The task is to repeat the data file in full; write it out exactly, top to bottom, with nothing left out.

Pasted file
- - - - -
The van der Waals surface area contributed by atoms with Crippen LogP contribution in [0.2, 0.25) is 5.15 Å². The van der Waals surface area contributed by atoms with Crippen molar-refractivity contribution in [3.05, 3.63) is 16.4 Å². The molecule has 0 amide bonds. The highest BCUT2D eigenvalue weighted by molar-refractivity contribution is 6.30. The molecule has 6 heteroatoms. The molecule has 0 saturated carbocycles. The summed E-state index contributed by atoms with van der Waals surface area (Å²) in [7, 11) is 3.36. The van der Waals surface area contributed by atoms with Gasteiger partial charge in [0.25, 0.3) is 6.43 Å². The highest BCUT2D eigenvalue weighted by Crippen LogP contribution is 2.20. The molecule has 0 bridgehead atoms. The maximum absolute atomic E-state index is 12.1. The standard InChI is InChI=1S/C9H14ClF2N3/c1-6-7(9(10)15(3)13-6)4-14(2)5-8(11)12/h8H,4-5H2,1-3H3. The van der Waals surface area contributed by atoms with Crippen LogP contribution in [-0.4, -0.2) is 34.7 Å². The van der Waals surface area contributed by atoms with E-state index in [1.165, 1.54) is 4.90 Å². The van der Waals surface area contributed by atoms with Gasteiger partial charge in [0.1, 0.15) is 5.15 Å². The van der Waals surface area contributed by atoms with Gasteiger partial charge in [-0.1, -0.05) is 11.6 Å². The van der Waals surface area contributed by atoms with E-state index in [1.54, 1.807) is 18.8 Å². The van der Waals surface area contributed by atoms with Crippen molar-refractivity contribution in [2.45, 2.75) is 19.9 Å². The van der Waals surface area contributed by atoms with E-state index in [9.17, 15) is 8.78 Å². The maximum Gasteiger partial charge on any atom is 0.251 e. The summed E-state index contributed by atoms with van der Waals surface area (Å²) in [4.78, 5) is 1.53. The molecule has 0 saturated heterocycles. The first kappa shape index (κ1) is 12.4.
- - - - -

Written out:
The van der Waals surface area contributed by atoms with Crippen LogP contribution in [0.2, 0.25) is 5.15 Å². The van der Waals surface area contributed by atoms with Crippen molar-refractivity contribution in [3.05, 3.63) is 16.4 Å². The molecule has 0 amide bonds. The highest BCUT2D eigenvalue weighted by molar-refractivity contribution is 6.30. The molecule has 6 heteroatoms. The molecule has 0 saturated carbocycles. The summed E-state index contributed by atoms with van der Waals surface area (Å²) in [7, 11) is 3.36. The van der Waals surface area contributed by atoms with Gasteiger partial charge in [0.25, 0.3) is 6.43 Å². The highest BCUT2D eigenvalue weighted by Crippen LogP contribution is 2.20. The molecule has 0 bridgehead atoms. The maximum absolute atomic E-state index is 12.1. The standard InChI is InChI=1S/C9H14ClF2N3/c1-6-7(9(10)15(3)13-6)4-14(2)5-8(11)12/h8H,4-5H2,1-3H3. The van der Waals surface area contributed by atoms with Crippen LogP contribution in [-0.4, -0.2) is 34.7 Å². The van der Waals surface area contributed by atoms with E-state index in [1.165, 1.54) is 4.90 Å². The van der Waals surface area contributed by atoms with Gasteiger partial charge in [0.1, 0.15) is 5.15 Å². The van der Waals surface area contributed by atoms with Gasteiger partial charge in [-0.1, -0.05) is 11.6 Å². The van der Waals surface area contributed by atoms with E-state index in [1.54, 1.807) is 18.8 Å². The van der Waals surface area contributed by atoms with Crippen molar-refractivity contribution in [2.45, 2.75) is 19.9 Å². The van der Waals surface area contributed by atoms with E-state index in [9.17, 15) is 8.78 Å². The maximum Gasteiger partial charge on any atom is 0.251 e. The summed E-state index contributed by atoms with van der Waals surface area (Å²) in [4.78, 5) is 1.53. The molecule has 0 saturated heterocycles. The first kappa shape index (κ1) is 12.4.